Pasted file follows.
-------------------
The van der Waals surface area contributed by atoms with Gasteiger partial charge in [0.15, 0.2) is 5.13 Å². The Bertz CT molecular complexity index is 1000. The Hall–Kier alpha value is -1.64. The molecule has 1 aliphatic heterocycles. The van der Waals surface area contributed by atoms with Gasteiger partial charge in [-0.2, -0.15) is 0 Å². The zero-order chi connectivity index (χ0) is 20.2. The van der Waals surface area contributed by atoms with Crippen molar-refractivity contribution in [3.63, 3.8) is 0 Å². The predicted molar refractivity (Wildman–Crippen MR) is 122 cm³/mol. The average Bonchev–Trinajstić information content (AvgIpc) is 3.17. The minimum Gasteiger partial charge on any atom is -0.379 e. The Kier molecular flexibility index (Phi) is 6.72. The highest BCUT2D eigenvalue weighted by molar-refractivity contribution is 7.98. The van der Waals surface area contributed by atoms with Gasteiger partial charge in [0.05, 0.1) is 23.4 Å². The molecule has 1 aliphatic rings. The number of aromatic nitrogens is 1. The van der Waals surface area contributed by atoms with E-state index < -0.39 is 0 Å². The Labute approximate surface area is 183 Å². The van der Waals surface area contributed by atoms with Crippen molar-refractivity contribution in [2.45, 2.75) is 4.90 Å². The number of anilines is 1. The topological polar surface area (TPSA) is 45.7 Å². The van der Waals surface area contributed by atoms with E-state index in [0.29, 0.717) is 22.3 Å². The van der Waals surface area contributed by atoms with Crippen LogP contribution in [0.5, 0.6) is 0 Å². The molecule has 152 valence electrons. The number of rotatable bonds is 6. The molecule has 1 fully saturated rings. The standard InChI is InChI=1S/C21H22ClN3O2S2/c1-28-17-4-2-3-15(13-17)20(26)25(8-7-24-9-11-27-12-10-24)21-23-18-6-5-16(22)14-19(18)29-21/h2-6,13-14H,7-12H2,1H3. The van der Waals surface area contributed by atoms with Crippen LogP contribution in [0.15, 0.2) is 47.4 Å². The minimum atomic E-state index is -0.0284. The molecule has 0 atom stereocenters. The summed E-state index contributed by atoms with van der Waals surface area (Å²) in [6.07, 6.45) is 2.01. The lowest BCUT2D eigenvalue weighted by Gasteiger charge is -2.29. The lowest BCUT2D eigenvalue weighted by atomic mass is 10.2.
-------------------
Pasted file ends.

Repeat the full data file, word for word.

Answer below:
The van der Waals surface area contributed by atoms with Gasteiger partial charge in [0.15, 0.2) is 5.13 Å². The Bertz CT molecular complexity index is 1000. The Hall–Kier alpha value is -1.64. The molecule has 1 aliphatic heterocycles. The van der Waals surface area contributed by atoms with Gasteiger partial charge in [-0.2, -0.15) is 0 Å². The zero-order chi connectivity index (χ0) is 20.2. The van der Waals surface area contributed by atoms with Crippen molar-refractivity contribution in [3.63, 3.8) is 0 Å². The predicted molar refractivity (Wildman–Crippen MR) is 122 cm³/mol. The average Bonchev–Trinajstić information content (AvgIpc) is 3.17. The minimum Gasteiger partial charge on any atom is -0.379 e. The Kier molecular flexibility index (Phi) is 6.72. The highest BCUT2D eigenvalue weighted by molar-refractivity contribution is 7.98. The van der Waals surface area contributed by atoms with Gasteiger partial charge in [0.05, 0.1) is 23.4 Å². The molecule has 1 aliphatic rings. The number of aromatic nitrogens is 1. The van der Waals surface area contributed by atoms with E-state index < -0.39 is 0 Å². The Labute approximate surface area is 183 Å². The van der Waals surface area contributed by atoms with Crippen molar-refractivity contribution in [2.45, 2.75) is 4.90 Å². The number of anilines is 1. The topological polar surface area (TPSA) is 45.7 Å². The van der Waals surface area contributed by atoms with E-state index in [0.29, 0.717) is 22.3 Å². The van der Waals surface area contributed by atoms with Crippen LogP contribution in [0.5, 0.6) is 0 Å². The molecule has 152 valence electrons. The number of rotatable bonds is 6. The molecule has 1 fully saturated rings. The standard InChI is InChI=1S/C21H22ClN3O2S2/c1-28-17-4-2-3-15(13-17)20(26)25(8-7-24-9-11-27-12-10-24)21-23-18-6-5-16(22)14-19(18)29-21/h2-6,13-14H,7-12H2,1H3. The van der Waals surface area contributed by atoms with Crippen LogP contribution in [0.15, 0.2) is 47.4 Å². The minimum atomic E-state index is -0.0284. The molecule has 0 atom stereocenters. The summed E-state index contributed by atoms with van der Waals surface area (Å²) in [6.07, 6.45) is 2.01. The lowest BCUT2D eigenvalue weighted by Gasteiger charge is -2.29. The lowest BCUT2D eigenvalue weighted by atomic mass is 10.2.